Phinjo Gombu
Staff Reporter
Toronto Star
The Ontario Municipal Board has upheld a precedent-setting decision by the Town of Oakville to preserve an extensive network of linked natural heritage corridors as the “first priority” and foundation for a massive residential development plan for about 50,000 people.
The proposed development is slated for mostly farmland and forest lots in an area bounded by Dundas St. W., Ninth Line, Tremaine Rd. and Highway 407 – one of the last large blocks of developable land left in Oakville.
The town’s proposal means an unprecedented 900 hectares, or more than one-third of the 3,400 hectares of developable land, will be preserved as green space, something Oakville Mayor Rob Burton calls a “breakthrough” and a first in green planning in Ontario.
The ruling is expected to have ramifications across the GTA, especially in other high-profile developments in the works such as the provincially planned green-and-sustainable community for about 70,000 people on the Seaton Lands in north Pickering.
It’s also expected to play a significant role in how the province’s internationally lauded Places to Grow Act is implemented. The act is an attempt to contain urban sprawl by promoting intensification and growth in already built-up urban areas in the Golden Horseshoe.
The OMB ruling marks the end of a decade-long battle by town planners and activist-turned-politicians such as Burton, who fought to ensure the proposed development would adhere to the planning principles of “new urbanism,” particularly in being more transit- and pedestrian-friendly.
“This is a wonderful day when you think of the 10 years worth of work that so many people have put in to create this green day,” Burton said yesterday.
“Clearly, times have changed and it’s time for developers to get with the action,” Rick Smith, executive director of the activist group Environmental Defence told the Star. “There has been a sea change (in planning principles) with the advent of the Greenbelt.”
The town has won a series of successive, hard-fought victories over developers who initially tried to fight the Natural Heritage System idea of planning at the OMB a few years ago and then abandoned the battle.
Most of the developers settled with the town in August, but a handful continued to fight, asserting their right to develop lands the plan had designated for green space.
“It’s in perfect time with what the public thinks,” Burton said of the OMB decision. “The public today demands and expects green planning.”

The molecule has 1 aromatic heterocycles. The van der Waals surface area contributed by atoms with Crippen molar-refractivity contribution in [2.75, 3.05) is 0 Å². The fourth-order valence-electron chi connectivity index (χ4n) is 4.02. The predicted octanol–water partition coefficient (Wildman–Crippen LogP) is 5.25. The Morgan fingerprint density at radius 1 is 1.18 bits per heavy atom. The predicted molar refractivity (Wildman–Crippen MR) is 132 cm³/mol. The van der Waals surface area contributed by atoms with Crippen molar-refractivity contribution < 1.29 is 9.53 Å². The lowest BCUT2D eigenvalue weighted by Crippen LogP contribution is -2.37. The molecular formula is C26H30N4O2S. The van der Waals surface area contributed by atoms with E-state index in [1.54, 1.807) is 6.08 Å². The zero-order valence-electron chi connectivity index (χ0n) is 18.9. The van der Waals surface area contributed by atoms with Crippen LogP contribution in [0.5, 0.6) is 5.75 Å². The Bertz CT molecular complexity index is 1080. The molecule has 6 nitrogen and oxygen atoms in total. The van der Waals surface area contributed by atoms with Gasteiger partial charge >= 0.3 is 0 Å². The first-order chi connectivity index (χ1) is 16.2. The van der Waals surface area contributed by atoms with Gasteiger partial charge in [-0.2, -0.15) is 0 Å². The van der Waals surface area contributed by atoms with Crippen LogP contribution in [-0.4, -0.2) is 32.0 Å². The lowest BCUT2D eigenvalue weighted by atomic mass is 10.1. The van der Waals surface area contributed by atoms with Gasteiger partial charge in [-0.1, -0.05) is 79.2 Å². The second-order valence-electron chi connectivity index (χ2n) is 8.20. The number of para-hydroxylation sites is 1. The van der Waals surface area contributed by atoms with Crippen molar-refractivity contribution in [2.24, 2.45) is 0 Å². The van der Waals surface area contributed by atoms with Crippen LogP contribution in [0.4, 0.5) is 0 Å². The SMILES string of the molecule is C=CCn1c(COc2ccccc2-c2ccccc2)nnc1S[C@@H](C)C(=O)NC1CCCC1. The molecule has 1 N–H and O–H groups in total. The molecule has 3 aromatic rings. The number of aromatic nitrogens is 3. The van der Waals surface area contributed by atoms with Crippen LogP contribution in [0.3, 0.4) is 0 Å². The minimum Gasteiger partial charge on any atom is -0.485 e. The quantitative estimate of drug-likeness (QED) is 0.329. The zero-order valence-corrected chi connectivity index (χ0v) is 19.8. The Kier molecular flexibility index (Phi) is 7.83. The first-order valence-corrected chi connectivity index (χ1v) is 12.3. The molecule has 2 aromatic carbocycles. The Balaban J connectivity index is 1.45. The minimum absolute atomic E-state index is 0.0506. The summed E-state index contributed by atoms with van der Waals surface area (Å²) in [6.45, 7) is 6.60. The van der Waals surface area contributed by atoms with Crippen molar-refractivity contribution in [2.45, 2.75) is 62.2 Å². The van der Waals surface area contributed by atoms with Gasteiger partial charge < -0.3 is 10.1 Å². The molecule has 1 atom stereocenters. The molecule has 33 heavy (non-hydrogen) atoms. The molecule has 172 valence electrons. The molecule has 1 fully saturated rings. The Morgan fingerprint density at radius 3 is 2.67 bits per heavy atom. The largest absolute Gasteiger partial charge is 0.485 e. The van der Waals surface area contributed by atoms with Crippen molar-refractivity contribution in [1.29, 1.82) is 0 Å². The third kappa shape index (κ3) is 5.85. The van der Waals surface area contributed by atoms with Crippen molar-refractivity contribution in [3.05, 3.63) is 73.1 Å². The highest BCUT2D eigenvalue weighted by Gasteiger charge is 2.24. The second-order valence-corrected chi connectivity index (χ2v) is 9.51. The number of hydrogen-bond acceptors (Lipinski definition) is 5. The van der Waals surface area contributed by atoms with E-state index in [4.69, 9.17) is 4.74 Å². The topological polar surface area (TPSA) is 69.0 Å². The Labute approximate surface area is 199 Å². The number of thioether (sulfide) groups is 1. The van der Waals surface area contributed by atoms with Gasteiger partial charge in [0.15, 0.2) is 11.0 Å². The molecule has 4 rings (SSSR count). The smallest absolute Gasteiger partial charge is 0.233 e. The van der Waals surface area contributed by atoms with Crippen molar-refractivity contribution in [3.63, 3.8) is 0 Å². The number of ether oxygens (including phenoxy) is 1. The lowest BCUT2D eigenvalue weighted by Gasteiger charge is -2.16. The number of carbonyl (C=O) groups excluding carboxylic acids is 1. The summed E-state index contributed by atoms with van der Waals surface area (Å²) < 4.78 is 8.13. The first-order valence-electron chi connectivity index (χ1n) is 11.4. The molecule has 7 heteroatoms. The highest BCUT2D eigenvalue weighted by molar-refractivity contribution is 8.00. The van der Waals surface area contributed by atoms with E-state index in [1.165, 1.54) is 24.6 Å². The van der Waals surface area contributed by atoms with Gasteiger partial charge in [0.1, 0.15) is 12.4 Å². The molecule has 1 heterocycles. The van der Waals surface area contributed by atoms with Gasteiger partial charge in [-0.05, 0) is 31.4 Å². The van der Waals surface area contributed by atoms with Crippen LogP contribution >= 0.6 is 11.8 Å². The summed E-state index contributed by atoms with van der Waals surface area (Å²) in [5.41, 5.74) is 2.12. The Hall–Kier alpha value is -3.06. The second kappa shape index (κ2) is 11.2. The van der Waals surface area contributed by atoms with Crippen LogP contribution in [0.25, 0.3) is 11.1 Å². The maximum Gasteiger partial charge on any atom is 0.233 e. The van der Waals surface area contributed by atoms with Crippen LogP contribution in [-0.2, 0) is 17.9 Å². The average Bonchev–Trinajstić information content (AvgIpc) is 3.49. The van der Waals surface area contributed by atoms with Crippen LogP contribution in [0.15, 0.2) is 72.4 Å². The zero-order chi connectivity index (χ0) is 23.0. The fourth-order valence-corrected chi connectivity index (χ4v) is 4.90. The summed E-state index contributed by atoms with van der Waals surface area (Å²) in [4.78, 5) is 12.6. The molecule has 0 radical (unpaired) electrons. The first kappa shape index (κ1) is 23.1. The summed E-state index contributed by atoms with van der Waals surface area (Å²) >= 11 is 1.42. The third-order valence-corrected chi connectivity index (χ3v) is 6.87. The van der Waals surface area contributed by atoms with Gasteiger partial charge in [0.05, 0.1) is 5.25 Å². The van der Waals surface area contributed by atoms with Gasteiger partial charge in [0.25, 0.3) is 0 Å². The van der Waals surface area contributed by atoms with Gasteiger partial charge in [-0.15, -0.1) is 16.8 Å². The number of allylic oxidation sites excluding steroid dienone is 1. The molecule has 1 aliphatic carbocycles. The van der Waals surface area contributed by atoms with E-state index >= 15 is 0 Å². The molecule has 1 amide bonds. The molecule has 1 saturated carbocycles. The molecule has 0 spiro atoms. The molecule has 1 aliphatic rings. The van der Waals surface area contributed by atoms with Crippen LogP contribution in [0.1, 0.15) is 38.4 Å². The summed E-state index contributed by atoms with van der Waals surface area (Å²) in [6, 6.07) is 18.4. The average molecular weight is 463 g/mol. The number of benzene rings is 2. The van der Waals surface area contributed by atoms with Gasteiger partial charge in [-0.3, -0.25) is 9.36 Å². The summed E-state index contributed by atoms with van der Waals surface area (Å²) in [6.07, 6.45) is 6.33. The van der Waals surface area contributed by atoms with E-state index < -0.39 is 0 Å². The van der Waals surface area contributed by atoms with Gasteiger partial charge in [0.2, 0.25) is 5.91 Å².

He said the town began its “systems-based” idea for planning long before the provincial Greenbelt legislation came into being.
Town officials have always emphasized that the planned system of linked open spaces, woods and wildlife corridors, along water systems such as Bronte Creek and Sixteen Mile Creek and their tributaries, preserves an area 20 per cent bigger than New York’s Central Park, bigger also than Vancouver’s Stanley Park and almost double the size of Toronto’s High Park.
Until now, the notion of “linked natural heritage” corridors has typically been an afterthought in planning GTA developments – or at least secondary to the goal of putting in as many housing units as possible.
Smith said the ruling sends a message to other municipalities that linked-systems planning is here to stay.
“The board finds that in setting policies and boundaries in this Secondary Plan, the Town has done an admirable job of balancing the need to provide land to accommodate (provincially) mandated growth with the equally important need to maintain a vital, healthy natural heritage system,” OMB vice-chair Susan Campbell wrote in the decision.
She called the town policy a “superior and forward-looking method of protecting the province’s natural heritage.”
Burton said the impact would be felt in places like Seaton, in north Pickering, because planners from the provincial Ministry of Municipal Affairs and Housing helped Oakville in its fight to preserve the Natural Heritage System corridors.
As in north Oakville, plans for Seaton would set aside significantly larger amounts of green space along river valleys and woodlot corridors